LB: Depending upon budget, I always recommend spending more money on the architectural elements of your home along with custom draperies. In areas that are used more often, such as the kitchen, family room, and bathrooms, a little extra planning, thought, and quality of materials goes a long way. Custom draperies or architectural window coverings take a home from average to extraordinary. I would rather see a simple linen custom drapery that is made for a window with proper hardware rather than an embroidered silk panel that was bought at a box store and retro-fitted to a room. It’s very difficult, and usually impossible, to successfully buy store-made draperies for a home.

Middleton Blue Bedroom

Architectural Window Covering

EK: Do you have any tips on where you can save, but still get the look of high end?

KM: With window treatments, you can substitute for pricier fabrics when you use an inexpensive solid fabric like a linen or a lower priced solid silk. And with good fabrication and a fun trim, an inexpensive fabric can look like a million bucks. Also, changing out your pillows for good quality ones is an easy way to bring personality, quick change, and updating to a room. You can also get crafty and hot glue a fun trim to the bottom of your chairs or sofa, or even your shower curtain- a great way to get the high-end, custom design look for next to nothing.

Cliffton Bedroom Shot

Window Treatments: Simple Solid Fabric with a Great Decorative Trim and Bold Hardware + Custom Toss Pillows

LB: Every item in your home can be high-end or of the best quality. When budget does not allow for that, I usually suggest buying furniture for less important rooms from affordable retail stores. If there are any areas you like to “DIY”, go for it! Painting old furniture, changing the hardware, reupholstering dining seats, refreshing pillows, painting a room, etc. can go a long way in saving money and updating your look.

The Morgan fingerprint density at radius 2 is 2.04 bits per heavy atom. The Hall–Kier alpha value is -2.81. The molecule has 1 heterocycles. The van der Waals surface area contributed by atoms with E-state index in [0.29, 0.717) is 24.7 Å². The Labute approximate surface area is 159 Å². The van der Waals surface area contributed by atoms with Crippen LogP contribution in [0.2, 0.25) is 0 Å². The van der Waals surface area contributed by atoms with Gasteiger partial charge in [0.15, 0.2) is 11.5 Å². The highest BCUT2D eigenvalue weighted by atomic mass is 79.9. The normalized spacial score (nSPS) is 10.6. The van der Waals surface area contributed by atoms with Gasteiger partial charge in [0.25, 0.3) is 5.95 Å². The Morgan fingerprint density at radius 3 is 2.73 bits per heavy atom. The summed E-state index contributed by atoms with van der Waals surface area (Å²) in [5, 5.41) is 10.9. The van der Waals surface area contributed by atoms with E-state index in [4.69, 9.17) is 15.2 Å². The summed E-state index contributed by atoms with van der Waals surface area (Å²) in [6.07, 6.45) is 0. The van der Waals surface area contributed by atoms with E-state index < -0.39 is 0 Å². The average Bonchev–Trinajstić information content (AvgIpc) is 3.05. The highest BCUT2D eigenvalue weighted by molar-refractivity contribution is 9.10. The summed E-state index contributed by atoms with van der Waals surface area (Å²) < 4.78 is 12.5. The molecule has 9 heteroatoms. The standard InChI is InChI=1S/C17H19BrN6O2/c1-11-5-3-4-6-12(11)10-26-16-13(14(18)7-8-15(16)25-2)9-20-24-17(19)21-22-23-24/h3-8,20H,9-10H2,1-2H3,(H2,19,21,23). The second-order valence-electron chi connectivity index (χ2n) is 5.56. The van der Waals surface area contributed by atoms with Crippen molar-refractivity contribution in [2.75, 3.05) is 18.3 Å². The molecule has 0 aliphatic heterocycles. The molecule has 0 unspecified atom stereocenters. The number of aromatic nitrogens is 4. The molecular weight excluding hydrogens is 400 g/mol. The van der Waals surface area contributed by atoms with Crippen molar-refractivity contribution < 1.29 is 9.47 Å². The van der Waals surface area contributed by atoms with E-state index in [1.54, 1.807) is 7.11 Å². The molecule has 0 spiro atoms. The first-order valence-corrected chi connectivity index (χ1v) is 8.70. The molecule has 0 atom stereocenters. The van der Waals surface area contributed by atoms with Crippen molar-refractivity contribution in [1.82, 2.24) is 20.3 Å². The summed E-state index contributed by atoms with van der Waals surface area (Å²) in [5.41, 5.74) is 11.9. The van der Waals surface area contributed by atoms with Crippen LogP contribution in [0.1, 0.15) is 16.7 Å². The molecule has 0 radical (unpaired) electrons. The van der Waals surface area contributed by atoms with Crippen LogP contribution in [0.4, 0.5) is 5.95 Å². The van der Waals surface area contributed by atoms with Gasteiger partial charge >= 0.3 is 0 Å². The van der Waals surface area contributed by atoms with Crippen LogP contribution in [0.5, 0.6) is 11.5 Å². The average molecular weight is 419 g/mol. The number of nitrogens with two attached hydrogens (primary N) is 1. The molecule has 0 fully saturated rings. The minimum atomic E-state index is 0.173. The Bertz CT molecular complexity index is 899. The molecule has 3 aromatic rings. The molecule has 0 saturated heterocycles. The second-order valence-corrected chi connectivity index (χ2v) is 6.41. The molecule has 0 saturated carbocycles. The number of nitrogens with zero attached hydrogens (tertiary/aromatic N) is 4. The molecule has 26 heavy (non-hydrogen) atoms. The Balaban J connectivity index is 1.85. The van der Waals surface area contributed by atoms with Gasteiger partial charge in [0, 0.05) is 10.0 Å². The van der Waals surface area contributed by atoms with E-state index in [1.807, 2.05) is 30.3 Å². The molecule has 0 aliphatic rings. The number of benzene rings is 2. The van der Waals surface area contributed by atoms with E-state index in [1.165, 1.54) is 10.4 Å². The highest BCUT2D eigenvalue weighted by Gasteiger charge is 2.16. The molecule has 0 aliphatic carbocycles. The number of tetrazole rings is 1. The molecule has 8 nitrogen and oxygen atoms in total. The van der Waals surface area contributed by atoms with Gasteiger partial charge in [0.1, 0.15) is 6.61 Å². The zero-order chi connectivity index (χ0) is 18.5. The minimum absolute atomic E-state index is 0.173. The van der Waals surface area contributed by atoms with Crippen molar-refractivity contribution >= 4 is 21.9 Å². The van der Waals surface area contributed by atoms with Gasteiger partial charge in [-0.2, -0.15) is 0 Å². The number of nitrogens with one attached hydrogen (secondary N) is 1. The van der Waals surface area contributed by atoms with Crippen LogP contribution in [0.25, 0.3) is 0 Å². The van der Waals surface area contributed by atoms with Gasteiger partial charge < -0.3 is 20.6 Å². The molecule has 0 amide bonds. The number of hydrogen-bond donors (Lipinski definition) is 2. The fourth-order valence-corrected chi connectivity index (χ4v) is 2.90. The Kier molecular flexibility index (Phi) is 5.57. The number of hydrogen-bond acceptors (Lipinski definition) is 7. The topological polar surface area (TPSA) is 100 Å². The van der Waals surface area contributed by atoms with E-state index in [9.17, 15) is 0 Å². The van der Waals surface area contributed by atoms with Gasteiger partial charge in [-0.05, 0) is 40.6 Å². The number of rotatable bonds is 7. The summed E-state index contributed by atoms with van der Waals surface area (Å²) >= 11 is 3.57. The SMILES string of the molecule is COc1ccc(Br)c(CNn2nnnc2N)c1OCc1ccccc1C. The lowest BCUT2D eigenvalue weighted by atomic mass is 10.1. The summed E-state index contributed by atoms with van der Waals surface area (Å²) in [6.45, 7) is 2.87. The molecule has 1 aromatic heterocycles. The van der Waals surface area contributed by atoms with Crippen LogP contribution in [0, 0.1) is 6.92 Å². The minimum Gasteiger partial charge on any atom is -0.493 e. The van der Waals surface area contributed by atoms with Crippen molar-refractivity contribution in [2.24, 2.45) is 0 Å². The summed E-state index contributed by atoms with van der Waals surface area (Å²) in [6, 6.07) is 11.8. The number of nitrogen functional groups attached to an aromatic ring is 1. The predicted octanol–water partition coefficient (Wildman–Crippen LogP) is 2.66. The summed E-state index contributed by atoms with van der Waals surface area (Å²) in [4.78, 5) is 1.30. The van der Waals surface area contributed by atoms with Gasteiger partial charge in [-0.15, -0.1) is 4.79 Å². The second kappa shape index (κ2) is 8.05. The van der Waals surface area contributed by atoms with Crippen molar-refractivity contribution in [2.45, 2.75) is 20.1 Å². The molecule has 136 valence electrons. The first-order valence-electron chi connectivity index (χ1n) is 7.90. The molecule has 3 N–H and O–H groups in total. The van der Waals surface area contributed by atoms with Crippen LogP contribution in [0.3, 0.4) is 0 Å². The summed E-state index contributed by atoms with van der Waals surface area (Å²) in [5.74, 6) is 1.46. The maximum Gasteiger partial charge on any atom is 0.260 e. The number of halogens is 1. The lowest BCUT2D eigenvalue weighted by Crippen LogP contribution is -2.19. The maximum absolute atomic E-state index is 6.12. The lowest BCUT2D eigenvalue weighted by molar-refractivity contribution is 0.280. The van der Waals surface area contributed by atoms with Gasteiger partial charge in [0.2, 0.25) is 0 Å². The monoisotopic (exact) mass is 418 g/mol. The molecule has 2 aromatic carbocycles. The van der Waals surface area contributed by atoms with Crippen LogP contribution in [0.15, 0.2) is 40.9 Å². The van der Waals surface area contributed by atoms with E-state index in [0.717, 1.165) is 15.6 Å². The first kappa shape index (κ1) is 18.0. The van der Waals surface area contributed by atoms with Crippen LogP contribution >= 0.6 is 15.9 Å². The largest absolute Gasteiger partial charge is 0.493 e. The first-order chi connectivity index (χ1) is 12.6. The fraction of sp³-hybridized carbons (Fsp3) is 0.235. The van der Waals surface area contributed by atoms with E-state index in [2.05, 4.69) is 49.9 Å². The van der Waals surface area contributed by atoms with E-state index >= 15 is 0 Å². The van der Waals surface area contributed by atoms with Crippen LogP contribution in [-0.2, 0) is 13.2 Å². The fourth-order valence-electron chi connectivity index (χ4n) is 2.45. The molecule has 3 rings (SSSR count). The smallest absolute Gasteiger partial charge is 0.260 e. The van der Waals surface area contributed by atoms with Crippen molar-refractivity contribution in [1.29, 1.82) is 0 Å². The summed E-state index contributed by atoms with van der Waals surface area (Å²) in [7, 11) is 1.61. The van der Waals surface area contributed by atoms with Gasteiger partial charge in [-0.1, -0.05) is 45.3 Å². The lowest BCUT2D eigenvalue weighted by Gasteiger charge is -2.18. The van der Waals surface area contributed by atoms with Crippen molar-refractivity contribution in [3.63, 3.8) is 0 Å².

EK: What types of items can be put on the back burner for updating down the line?

KM: If you are starting with a clean slate, window treatments, artwork or wallpaper can be phased in later but you must try to get to these- it’s so important to achieve that inviting, completed look or wow factor you are going for.

LB: When starting with a blank slate, obviously the most important item is furniture. But, maybe hold off on the unique piece in the hall that needs a bit of research and/or extra budget. The last thing you want to do is pour money into something bad. So, if you can’t afford all of the furniture and décor at once, don’t delay the process by buying junk in the meantime to fill a space. Otherwise, you may never end up with your dream room or home.

Philadelphia Style Mag Image Used

EK: What are the non-negotiables for designing your space? (i.e. what are the must-do’s that should never be skipped)

KM: See above- Artwork, window treatments and lighting!

LB: Definitely quality draperies or window coverings (if needed), properly scaled furniture, and a style that speaks to and achieves the homeowner’s dream.

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HGTV -Getting Real About “Reality” TV

Raise your hand if you love HGTV!

Chances are you’ve got 5 digits in the air, and you aren’t alone. It seems these days everyone is addicted to this design-centric network, and it’s hard not to get sucked in. I swear I tune in for one show, and then I come-to 3 hours and 6 programs later…

And why wouldn’t you love HGTV? It’s aspirational, motivational and Chip and Joanna? Can you say #relationshipgoals?

Chip and Joanna Gaines

Chip and Joanna Gains of Fixer Upper on HGTV